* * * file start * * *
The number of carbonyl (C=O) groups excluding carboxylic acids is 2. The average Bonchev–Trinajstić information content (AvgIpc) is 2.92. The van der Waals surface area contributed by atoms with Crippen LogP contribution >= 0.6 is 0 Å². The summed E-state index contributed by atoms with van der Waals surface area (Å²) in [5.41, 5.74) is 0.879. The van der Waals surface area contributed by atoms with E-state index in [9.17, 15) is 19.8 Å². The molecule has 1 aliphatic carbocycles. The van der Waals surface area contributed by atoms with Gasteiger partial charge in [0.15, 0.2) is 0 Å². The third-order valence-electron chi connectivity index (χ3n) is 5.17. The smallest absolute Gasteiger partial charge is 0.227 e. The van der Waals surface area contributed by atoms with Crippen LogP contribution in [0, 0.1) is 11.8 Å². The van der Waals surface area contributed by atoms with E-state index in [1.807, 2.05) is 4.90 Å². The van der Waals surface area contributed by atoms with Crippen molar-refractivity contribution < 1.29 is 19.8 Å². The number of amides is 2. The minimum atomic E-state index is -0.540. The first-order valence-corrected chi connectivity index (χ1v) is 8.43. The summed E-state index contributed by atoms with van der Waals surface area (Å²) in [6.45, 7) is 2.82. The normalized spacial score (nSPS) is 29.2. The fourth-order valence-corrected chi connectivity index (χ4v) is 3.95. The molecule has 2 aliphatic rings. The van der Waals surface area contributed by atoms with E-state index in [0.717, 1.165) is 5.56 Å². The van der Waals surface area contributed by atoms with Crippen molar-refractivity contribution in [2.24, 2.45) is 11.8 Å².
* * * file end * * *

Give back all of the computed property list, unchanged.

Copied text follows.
The number of carbonyl (C=O) groups excluding carboxylic acids is 2. The average Bonchev–Trinajstić information content (AvgIpc) is 2.92. The van der Waals surface area contributed by atoms with Crippen LogP contribution >= 0.6 is 0 Å². The summed E-state index contributed by atoms with van der Waals surface area (Å²) in [5.41, 5.74) is 0.879. The van der Waals surface area contributed by atoms with E-state index in [9.17, 15) is 19.8 Å². The molecule has 1 aliphatic carbocycles. The van der Waals surface area contributed by atoms with Gasteiger partial charge in [0.15, 0.2) is 0 Å². The third-order valence-electron chi connectivity index (χ3n) is 5.17. The smallest absolute Gasteiger partial charge is 0.227 e. The van der Waals surface area contributed by atoms with Crippen LogP contribution in [0, 0.1) is 11.8 Å². The van der Waals surface area contributed by atoms with E-state index in [1.807, 2.05) is 4.90 Å². The van der Waals surface area contributed by atoms with Crippen molar-refractivity contribution < 1.29 is 19.8 Å². The number of amides is 2. The minimum atomic E-state index is -0.540. The first-order valence-corrected chi connectivity index (χ1v) is 8.43. The summed E-state index contributed by atoms with van der Waals surface area (Å²) in [6.45, 7) is 2.82. The normalized spacial score (nSPS) is 29.2. The fourth-order valence-corrected chi connectivity index (χ4v) is 3.95. The molecule has 2 aliphatic rings. The van der Waals surface area contributed by atoms with E-state index in [0.717, 1.165) is 5.56 Å². The van der Waals surface area contributed by atoms with Crippen molar-refractivity contribution in [2.24, 2.45) is 11.8 Å².